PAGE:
11   Realistic — Realistic occupations frequently involve work activities that include practical, hands-on problems and solutions. They often deal with plants, animals, and real-world materials like wood, tools, and machinery. Many of the occupations require working outside, and do not involve a lot of paperwork or working closely with others.

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Work Styles   Save Table (XLS/CSV)


Importance
Work Style
96   Integrity — Job requires being honest and ethical.
95   Attention to Detail — Job requires being careful about detail and thorough in completing work tasks.
85   Dependability — Job requires being reliable, responsible, and dependable, and fulfilling obligations.
83   Initiative — Job requires a willingness to take on responsibilities and challenges.
80   Leadership — Job requires a willingness to lead, take charge, and offer opinions and direction.
79   Stress Tolerance — Job requires accepting criticism and dealing calmly and effectively with high stress situations.
78   Adaptability/Flexibility — Job requires being open to change (positive or negative) and to considerable variety in the workplace.
78   Analytical Thinking — Job requires analyzing information and using logic to address work-related issues and problems.
78   Cooperation — Job requires being pleasant with others on the job and displaying a good-natured, cooperative attitude.
77   Achievement/Effort — Job requires establishing and maintaining personally challenging achievement goals and exerting effort toward mastering tasks.
77   Persistence — Job requires persistence in the face of obstacles.
76   Self Control — Job requires maintaining composure, keeping emotions in check, controlling anger, and avoiding aggressive behavior, even in very difficult situations.
68   Independence — Job requires developing one's own ways of doing things, guiding oneself with little or no supervision, and depending on oneself to get things done.
61   Innovation — Job requires creativity and alternative thinking to develop new ideas for and answers to work-related problems.
56   Social Orientation — Job requires preferring to work with others rather than alone, and being personally connected with others on the job.
49   Concern for Others — Job requires being sensitive to others' needs and feelings and being understanding and helpful on the job.

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Work Values   Save Table (XLS/CSV)


Extent
Work Value
67   Achievement — Occupations that satisfy this work value are results oriented and allow employees to use their strongest abilities, giving them a feeling of accomplishment. Corresponding needs are Ability Utilization and Achievement.
67   Independence — Occupations that satisfy this work value allow employees to work on their own and make decisions. Corresponding needs are Creativity, Responsibility and Autonomy.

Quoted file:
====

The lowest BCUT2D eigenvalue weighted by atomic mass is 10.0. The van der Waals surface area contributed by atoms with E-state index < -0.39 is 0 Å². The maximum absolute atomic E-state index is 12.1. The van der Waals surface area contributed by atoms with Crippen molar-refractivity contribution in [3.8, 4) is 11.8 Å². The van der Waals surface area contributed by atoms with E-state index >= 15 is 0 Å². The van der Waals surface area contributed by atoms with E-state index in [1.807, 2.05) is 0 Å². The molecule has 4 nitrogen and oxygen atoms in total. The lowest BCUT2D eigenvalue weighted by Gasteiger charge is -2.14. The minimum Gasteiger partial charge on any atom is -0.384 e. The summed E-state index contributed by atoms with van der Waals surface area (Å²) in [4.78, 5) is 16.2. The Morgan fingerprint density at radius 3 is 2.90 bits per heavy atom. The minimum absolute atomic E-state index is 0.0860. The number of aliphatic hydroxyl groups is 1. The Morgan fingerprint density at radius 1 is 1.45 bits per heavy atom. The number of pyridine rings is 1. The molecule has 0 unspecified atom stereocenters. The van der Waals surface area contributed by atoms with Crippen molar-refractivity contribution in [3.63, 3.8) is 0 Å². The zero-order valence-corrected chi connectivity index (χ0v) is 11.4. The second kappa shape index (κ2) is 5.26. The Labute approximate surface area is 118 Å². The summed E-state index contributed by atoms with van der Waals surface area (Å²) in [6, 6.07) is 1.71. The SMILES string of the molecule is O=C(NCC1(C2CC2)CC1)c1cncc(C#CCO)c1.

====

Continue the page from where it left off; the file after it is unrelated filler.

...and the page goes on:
61   Support — Occupations that satisfy this work value offer supportive management that stands behind employees. Corresponding needs are Company Policies, Supervision: Human Relations and Supervision: Technical.
61   Working Conditions — Occupations that satisfy this work value offer job security and good working conditions. Corresponding needs are Activity, Compensation, Independence, Security, Variety and Working Conditions.
56   Recognition — Occupations that satisfy this work value offer advancement, potential for leadership, and are often considered prestigious. Corresponding needs are Advancement, Authority, Recognition and Social Status.
56   Relationships — Occupations that satisfy this work value allow employees to provide service to others and work with co-workers in a friendly non-competitive environment. Corresponding needs are Co-workers, Moral Values and Social Service.

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Related Occupations   Save Table (XLS/CSV)

11-3071.01 Transportation Managers Green Occupation
11-3111.00 Compensation and Benefits Managers
11-3121.00 Human Resources Managers
11-9121.01 Clinical Research Coordinators Bright Outlook
13-1041.07 Regulatory Affairs Specialists   Bright Outlook Bright Outlook     Green Occupation Green
13-1071.00 Human Resources Specialists Bright Outlook
13-1111.00 Management Analysts Bright Outlook
13-1151.00 Training and Development Specialists Green Occupation
13-2011.02 Auditors Bright Outlook
13-2099.04 Fraud Examiners, Investigators and Analysts Bright Outlook

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Wages & Employment Trends

Median wages data collected from Managers, All Other.
Employment data collected from Managers, All Other.
Industry data collected from Managers, All Other.

Median wages (2013) $49.78 hourly, $103,530 annual
State wages Local Salary Info
 
Employment (2012) 898,000 employees
Projected growth (2012-2022) Slower than average (3% to 7%) Slower than average (3% to 7%)
Projected job openings (2012-2022) 249,100
State trends Employment Trends
 
Top industries (2012)
Self-Employed (59% employed in this sector)

Source: Bureau of Labor Statistics 2013 wage data external site and 2012-2022 employment projections external site. "Projected growth" represents the estimated change in total employment over the projections period (2012-2022). "Projected job openings" represent openings due to growth and replacement.

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Job Openings on the Web